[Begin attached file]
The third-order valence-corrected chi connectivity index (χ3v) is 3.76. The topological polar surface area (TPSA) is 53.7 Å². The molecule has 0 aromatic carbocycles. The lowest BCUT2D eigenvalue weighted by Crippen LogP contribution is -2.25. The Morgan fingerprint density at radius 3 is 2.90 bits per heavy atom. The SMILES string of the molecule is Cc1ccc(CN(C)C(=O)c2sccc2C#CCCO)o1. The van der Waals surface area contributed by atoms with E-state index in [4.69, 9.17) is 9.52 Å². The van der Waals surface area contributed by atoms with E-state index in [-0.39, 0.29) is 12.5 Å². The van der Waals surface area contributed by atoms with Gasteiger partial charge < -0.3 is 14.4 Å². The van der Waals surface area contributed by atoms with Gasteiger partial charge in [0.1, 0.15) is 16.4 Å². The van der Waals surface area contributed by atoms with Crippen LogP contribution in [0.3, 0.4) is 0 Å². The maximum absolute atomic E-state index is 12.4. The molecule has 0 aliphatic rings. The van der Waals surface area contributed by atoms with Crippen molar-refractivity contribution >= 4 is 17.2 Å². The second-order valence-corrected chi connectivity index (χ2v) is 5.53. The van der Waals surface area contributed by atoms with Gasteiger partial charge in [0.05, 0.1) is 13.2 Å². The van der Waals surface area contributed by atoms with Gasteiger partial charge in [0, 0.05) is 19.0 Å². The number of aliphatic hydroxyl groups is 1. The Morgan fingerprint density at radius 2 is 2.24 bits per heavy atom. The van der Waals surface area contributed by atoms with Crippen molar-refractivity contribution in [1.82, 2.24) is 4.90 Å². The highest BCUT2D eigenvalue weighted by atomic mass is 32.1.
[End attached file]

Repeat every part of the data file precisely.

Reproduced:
The third-order valence-corrected chi connectivity index (χ3v) is 3.76. The topological polar surface area (TPSA) is 53.7 Å². The molecule has 0 aromatic carbocycles. The lowest BCUT2D eigenvalue weighted by Crippen LogP contribution is -2.25. The Morgan fingerprint density at radius 3 is 2.90 bits per heavy atom. The SMILES string of the molecule is Cc1ccc(CN(C)C(=O)c2sccc2C#CCCO)o1. The van der Waals surface area contributed by atoms with E-state index in [4.69, 9.17) is 9.52 Å². The van der Waals surface area contributed by atoms with E-state index in [-0.39, 0.29) is 12.5 Å². The van der Waals surface area contributed by atoms with Gasteiger partial charge < -0.3 is 14.4 Å². The van der Waals surface area contributed by atoms with Gasteiger partial charge in [0.1, 0.15) is 16.4 Å². The van der Waals surface area contributed by atoms with Crippen LogP contribution in [0.3, 0.4) is 0 Å². The maximum absolute atomic E-state index is 12.4. The molecule has 0 aliphatic rings. The van der Waals surface area contributed by atoms with Crippen molar-refractivity contribution >= 4 is 17.2 Å². The second-order valence-corrected chi connectivity index (χ2v) is 5.53. The van der Waals surface area contributed by atoms with Gasteiger partial charge in [0.05, 0.1) is 13.2 Å². The van der Waals surface area contributed by atoms with Gasteiger partial charge in [0, 0.05) is 19.0 Å². The number of aliphatic hydroxyl groups is 1. The Morgan fingerprint density at radius 2 is 2.24 bits per heavy atom. The van der Waals surface area contributed by atoms with Crippen molar-refractivity contribution in [1.82, 2.24) is 4.90 Å². The highest BCUT2D eigenvalue weighted by atomic mass is 32.1.